By Neil Goodman, MD, FACE

A 60-year-old man came to my office because of loss of interest in sex, fewer spontaneous erections than normal, symptoms of depression, and a general lack of strength and pep. He had read a magazine article that said all of this might be caused by low testosterone [teh-STAH-steh-rone] and wondered whether taking testosterone supplements might help.

Loss of sexual desire (or libido) is different from the ability to have and keep an erection for successful sex. Many men have normal sexual interest but have erectile dysfunction. As men age, arousal can decline, which is often related to medical problems, such as heart disease, diabetes, mood disorders, alcohol use, and a decline in testosterone production. Even if testosterone levels are normal, erectile dysfunction can have many causes, including some medications. Testosterone therapy can improve erections in men with low testosterone.

Testosterone levels peak in early adulthood and gradually lessen with age. Because testosterone stimulates libido, muscle mass, red blood cell production, and bone strength, many people think that testosterone supplements are a great anti-aging therapy.

Men with low testosterone can have less motivation or self-confidence, feelings of sadness or depression, or trouble concentrating or remembering things. Yet, the health benefits of testosterone therapy for declining testosterone levels that come with aging aren’t proven.

The only way I could decide if the symptoms my patient had were caused by low testosterone was to measure his blood level of testosterone. Sounds simple, but it is hard to accurately measure testosterone in the blood. Labs that measure testosterone often produce different results from the same blood sample. Therefore, it is hard to have one good normal reference range for testosterone among labs. So, how can we know what is a low testosterone level? The Centers for Disease Control is currently working on creating a standard range for all labs to follow.

In the meantime, endocrinologists [en-doh-cri-NA-lojists], who check and treat hormone problems, are best for figuring out whether low testosterone is clearly the cause of the symptoms. If a man has a low testosterone level, it is most important to understand why the testes are not producing enough testosterone. This condition is called hypogonadism [hie-po-GO-nad-is-m], and can be caused by disorders of the brain, pituitary [pih-TOO-ih-tare-ree] gland, or testes. Chronic illnesses such as heart disease, diabetes, and obesity can cause less testosterone to be produced. Insomnia, caused by sleep apnea, can also cause less testosterone to be produced. Testosterone goes back to normal once the sleep apnea is treated.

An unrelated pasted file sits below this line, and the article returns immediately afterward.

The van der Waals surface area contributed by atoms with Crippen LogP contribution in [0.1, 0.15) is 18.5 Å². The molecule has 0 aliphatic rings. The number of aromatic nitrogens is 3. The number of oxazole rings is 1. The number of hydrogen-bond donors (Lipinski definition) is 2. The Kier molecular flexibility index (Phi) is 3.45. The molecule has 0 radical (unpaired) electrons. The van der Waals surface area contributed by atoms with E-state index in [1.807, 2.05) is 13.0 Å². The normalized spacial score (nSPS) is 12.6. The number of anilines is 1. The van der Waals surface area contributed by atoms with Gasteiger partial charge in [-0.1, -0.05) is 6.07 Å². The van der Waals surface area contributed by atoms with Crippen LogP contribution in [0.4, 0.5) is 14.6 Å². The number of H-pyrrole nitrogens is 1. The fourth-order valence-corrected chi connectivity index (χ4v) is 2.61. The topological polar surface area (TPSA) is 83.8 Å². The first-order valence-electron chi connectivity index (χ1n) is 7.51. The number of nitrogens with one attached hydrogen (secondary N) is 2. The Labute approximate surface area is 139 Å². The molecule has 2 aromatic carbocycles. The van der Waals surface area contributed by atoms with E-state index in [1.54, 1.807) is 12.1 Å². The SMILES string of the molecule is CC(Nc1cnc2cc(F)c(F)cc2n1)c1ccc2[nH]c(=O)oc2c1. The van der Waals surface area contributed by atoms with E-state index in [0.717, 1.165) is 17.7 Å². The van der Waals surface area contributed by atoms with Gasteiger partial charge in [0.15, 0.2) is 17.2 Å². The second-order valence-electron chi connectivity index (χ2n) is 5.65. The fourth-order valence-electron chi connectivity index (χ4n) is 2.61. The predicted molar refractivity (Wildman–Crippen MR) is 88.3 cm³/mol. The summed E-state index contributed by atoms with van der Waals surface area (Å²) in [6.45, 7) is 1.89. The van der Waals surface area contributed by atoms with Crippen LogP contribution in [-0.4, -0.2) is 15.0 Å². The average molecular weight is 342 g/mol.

Once a low testosterone level has been diagnosed, either the condition that caused it can be treated, or testosterone can be prescribed to bring levels back to normal. Testosterone can either be injected into the muscle, usually every two weeks, or applied to the skin, which is more convenient. Most popular are gels, which are applied daily.

After testosterone therapy is started, the patient must be checked to ensure that the symptoms are properly treated and that side effects aren’t a problem. Potential side effects include enlarging of the prostate gland, which can block the flow of urine and cause the person to have trouble urinating (reduced stream and frequent need to go), especially at night. It is not clear if testosterone therapy can cause prostate cancer, but it may possibly stimulate cancer growth. These and other risks must be regularly evaluated by the patient’s doctor. In older men, the potential benefits are less certain and the potential risks are greater. There is no evidence that otherwise healthy older men with normal testosterone levels would get any benefit from taking testosterone.

Dr. Neil Goodman is board certified in endocrinology, diabetes and metabolism. His private practice specializes in reproductive medicine and he is a Professor of Medicine on the voluntary teaching faculty of the University of Miami Miller School of Medicine. Dr. Goodman currently serves as Chairman of the Reproductive Medicine Committee of the American Association of Clinical Endocrinologists. He is an internationally recognized expert in disorders of reproductive hormones.